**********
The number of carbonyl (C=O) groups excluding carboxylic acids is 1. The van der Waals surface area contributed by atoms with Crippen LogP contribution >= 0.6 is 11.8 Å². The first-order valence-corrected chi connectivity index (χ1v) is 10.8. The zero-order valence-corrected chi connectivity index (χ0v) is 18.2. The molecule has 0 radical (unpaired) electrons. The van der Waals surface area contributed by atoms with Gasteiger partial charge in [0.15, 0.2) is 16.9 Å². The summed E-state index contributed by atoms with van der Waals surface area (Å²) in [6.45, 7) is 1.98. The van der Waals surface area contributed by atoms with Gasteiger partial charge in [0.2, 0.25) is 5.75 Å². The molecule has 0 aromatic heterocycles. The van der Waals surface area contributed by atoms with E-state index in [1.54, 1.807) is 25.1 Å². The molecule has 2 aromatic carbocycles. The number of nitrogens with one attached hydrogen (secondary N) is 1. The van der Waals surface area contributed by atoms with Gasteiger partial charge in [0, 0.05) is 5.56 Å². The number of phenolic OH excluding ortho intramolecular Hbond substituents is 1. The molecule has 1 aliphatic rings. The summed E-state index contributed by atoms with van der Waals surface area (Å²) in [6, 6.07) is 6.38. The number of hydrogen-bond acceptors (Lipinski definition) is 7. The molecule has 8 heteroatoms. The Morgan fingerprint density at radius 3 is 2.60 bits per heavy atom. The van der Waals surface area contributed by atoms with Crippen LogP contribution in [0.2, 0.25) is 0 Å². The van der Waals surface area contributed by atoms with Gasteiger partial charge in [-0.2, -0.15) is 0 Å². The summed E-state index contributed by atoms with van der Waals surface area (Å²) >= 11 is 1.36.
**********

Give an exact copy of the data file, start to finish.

The number of carbonyl (C=O) groups excluding carboxylic acids is 1. The van der Waals surface area contributed by atoms with Crippen LogP contribution >= 0.6 is 11.8 Å². The first-order valence-corrected chi connectivity index (χ1v) is 10.8. The zero-order valence-corrected chi connectivity index (χ0v) is 18.2. The molecule has 0 radical (unpaired) electrons. The van der Waals surface area contributed by atoms with Gasteiger partial charge in [0.15, 0.2) is 16.9 Å². The summed E-state index contributed by atoms with van der Waals surface area (Å²) in [6.45, 7) is 1.98. The van der Waals surface area contributed by atoms with Gasteiger partial charge in [0.2, 0.25) is 5.75 Å². The molecule has 0 aromatic heterocycles. The van der Waals surface area contributed by atoms with E-state index in [1.54, 1.807) is 25.1 Å². The molecule has 2 aromatic carbocycles. The number of nitrogens with one attached hydrogen (secondary N) is 1. The van der Waals surface area contributed by atoms with Gasteiger partial charge in [0, 0.05) is 5.56 Å². The number of phenolic OH excluding ortho intramolecular Hbond substituents is 1. The molecule has 1 aliphatic rings. The summed E-state index contributed by atoms with van der Waals surface area (Å²) in [6, 6.07) is 6.38. The number of hydrogen-bond acceptors (Lipinski definition) is 7. The molecule has 8 heteroatoms. The Morgan fingerprint density at radius 3 is 2.60 bits per heavy atom. The van der Waals surface area contributed by atoms with Crippen LogP contribution in [0.2, 0.25) is 0 Å². The van der Waals surface area contributed by atoms with Gasteiger partial charge in [-0.2, -0.15) is 0 Å². The summed E-state index contributed by atoms with van der Waals surface area (Å²) >= 11 is 1.36.